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There is a lot of information related to memory barriers. Most info refers to multicore or multi processor architectures. Somewhere here on Stackoverflow is also stated that memory barriers are not required on single core processors.

So far I can not find any clear explanation why it should not be required on single core CPU's. Suppose a load and a store are reordered in thread A and a context switch occurs between both instructions. In this case thread B might react not as expected. Why would a context switch on a single core behave differently compared to 2 threads on different cores ? (except any cache coherency issues)

For example some infor from the ARM website:

"It is architecturally defined that software must perform a Data Memory Barrier (DMB) operation: •between acquiring a resource, for example, through locking a mutex (MUTual EXclusion) or decrementing a semaphore, and making any access to that resource •before making a resource available, for example, through unlocking a mutex or incrementing a semaphore"

This sounds very clear, however in the provided example they refer explicitly to a multi core configuration.

  • "Somewhere here on Stackoverflow is also stated that memory barriers are not required on single core processors." Architectures have different approaches to memory ordering as in strong or weak. So that sentence may hold true for the prior one. – auselen Feb 2 '15 at 22:40
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Why would a context switch on a single core behave differently compared to 2 threads on different cores ? (except any cache coherency issues)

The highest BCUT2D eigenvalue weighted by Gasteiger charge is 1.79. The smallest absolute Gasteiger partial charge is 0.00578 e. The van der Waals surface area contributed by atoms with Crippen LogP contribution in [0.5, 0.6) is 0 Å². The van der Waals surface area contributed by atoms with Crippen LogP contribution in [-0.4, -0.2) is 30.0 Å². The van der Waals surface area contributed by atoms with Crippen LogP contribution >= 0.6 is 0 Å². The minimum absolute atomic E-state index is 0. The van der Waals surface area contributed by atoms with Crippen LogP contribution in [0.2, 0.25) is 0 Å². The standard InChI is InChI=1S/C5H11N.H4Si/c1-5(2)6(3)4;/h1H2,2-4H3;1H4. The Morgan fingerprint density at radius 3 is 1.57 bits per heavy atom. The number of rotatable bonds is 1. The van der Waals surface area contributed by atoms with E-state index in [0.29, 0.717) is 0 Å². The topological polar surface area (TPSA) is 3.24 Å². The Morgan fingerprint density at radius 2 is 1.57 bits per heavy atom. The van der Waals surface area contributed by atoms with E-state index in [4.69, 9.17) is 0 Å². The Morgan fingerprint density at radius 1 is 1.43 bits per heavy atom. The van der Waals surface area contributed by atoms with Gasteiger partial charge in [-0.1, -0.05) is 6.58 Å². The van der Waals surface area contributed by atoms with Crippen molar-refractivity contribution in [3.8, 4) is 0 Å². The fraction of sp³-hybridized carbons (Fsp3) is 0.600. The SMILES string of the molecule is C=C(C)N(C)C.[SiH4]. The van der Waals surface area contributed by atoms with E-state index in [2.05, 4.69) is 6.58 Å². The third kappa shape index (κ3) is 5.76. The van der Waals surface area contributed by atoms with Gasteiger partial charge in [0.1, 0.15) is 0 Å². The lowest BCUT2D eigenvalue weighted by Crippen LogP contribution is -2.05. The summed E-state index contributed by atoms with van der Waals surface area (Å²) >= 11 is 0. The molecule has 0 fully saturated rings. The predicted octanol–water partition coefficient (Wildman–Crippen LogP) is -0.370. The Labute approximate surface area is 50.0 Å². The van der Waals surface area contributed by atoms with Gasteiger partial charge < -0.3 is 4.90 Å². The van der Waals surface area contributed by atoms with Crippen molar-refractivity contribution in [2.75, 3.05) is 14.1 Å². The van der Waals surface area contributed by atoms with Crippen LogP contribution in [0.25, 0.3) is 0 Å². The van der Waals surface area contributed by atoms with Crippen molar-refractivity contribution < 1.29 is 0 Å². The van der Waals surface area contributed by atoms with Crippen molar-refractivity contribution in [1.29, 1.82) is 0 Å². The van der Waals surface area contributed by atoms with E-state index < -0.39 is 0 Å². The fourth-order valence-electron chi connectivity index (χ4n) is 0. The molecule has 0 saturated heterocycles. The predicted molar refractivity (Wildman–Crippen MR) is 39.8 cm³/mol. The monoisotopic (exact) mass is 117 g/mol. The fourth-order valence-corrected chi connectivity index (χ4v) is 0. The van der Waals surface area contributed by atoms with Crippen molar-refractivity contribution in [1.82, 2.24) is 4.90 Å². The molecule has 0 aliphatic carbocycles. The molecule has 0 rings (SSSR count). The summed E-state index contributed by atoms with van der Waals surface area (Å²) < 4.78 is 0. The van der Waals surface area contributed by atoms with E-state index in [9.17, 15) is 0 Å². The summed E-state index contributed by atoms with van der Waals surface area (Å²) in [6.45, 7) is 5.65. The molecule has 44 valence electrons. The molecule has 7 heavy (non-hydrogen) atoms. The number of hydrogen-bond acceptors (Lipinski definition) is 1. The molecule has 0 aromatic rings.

The threads on separate cores may act at exactly the same time. You still have issues on a single core.

Somewhere here on Stackoverflow is also stated that memory barriers are not required on single core processors.

This information maybe taken out of context (or not provide enough context).


Wikipedia's Memory barrier and Memory ordering pages have sections Out-of-order execution versus compiler reordering optimizations and Compile time/Run time ordering. There are many places in a pipeline where the ordering of memory may matter. In some cases, this may be taken care of by the compiler, by the OS, or by our own code.

Compiler memory barriers apply to a single CPU. They are especially useful with hardware where the ordering and timing of writes and reads matter.

Linux defines some more types of memory barriers,

  1. Write/Store.
  2. Data dependency.
  3. Read/Load.
  4. General memory barriers.

Mainly these map fairly well to DMB (DSB and IMB are more for code modification).

The more advances ARM CPUs have multiple load/store units. In theory some non-preemptive threading switch Note1 (especially with aliased memory) could cause some issue with a multi-threaded single CPU application. However, it would be fairly hard to construct this case.

For the most part, good memory ordering is handled by the CPU by scheduling instructions. A common case where it does matter with a single CPU is for system level programmers altering CP15 registers. For instance, an ISB should be issued when turning on the MMU. The same may be true for certain hardware/device registers. Finally, a program loader will need barriers as well as cache operations, even on single CPU systems.